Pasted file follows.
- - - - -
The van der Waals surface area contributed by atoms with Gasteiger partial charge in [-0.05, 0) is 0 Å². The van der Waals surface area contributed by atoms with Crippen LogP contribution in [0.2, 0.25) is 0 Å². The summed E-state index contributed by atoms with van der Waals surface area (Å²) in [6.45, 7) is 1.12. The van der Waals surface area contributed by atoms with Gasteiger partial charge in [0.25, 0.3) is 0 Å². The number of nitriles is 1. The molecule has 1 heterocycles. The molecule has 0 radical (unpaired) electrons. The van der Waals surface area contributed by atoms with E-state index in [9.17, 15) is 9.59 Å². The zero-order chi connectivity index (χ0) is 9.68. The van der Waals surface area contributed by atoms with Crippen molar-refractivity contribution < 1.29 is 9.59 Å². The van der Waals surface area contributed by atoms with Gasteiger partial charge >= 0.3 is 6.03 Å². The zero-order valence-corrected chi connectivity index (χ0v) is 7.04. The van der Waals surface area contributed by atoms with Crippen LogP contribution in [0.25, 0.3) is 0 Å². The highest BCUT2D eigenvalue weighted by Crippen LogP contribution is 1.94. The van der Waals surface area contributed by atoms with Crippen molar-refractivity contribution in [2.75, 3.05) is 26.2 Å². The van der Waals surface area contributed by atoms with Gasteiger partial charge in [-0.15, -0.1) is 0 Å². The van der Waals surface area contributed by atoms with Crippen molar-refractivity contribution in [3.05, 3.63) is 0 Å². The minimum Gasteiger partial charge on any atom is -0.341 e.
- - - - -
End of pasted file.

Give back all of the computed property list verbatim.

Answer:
The van der Waals surface area contributed by atoms with Gasteiger partial charge in [-0.05, 0) is 0 Å². The van der Waals surface area contributed by atoms with Crippen LogP contribution in [0.2, 0.25) is 0 Å². The summed E-state index contributed by atoms with van der Waals surface area (Å²) in [6.45, 7) is 1.12. The van der Waals surface area contributed by atoms with Gasteiger partial charge in [0.25, 0.3) is 0 Å². The number of nitriles is 1. The molecule has 1 heterocycles. The molecule has 0 radical (unpaired) electrons. The van der Waals surface area contributed by atoms with E-state index in [9.17, 15) is 9.59 Å². The zero-order chi connectivity index (χ0) is 9.68. The van der Waals surface area contributed by atoms with Crippen molar-refractivity contribution < 1.29 is 9.59 Å². The van der Waals surface area contributed by atoms with Gasteiger partial charge >= 0.3 is 6.03 Å². The zero-order valence-corrected chi connectivity index (χ0v) is 7.04. The van der Waals surface area contributed by atoms with Crippen LogP contribution in [0.25, 0.3) is 0 Å². The highest BCUT2D eigenvalue weighted by Crippen LogP contribution is 1.94. The van der Waals surface area contributed by atoms with Crippen molar-refractivity contribution in [2.75, 3.05) is 26.2 Å². The van der Waals surface area contributed by atoms with Gasteiger partial charge in [-0.15, -0.1) is 0 Å². The van der Waals surface area contributed by atoms with Crippen molar-refractivity contribution in [3.05, 3.63) is 0 Å². The minimum Gasteiger partial charge on any atom is -0.341 e.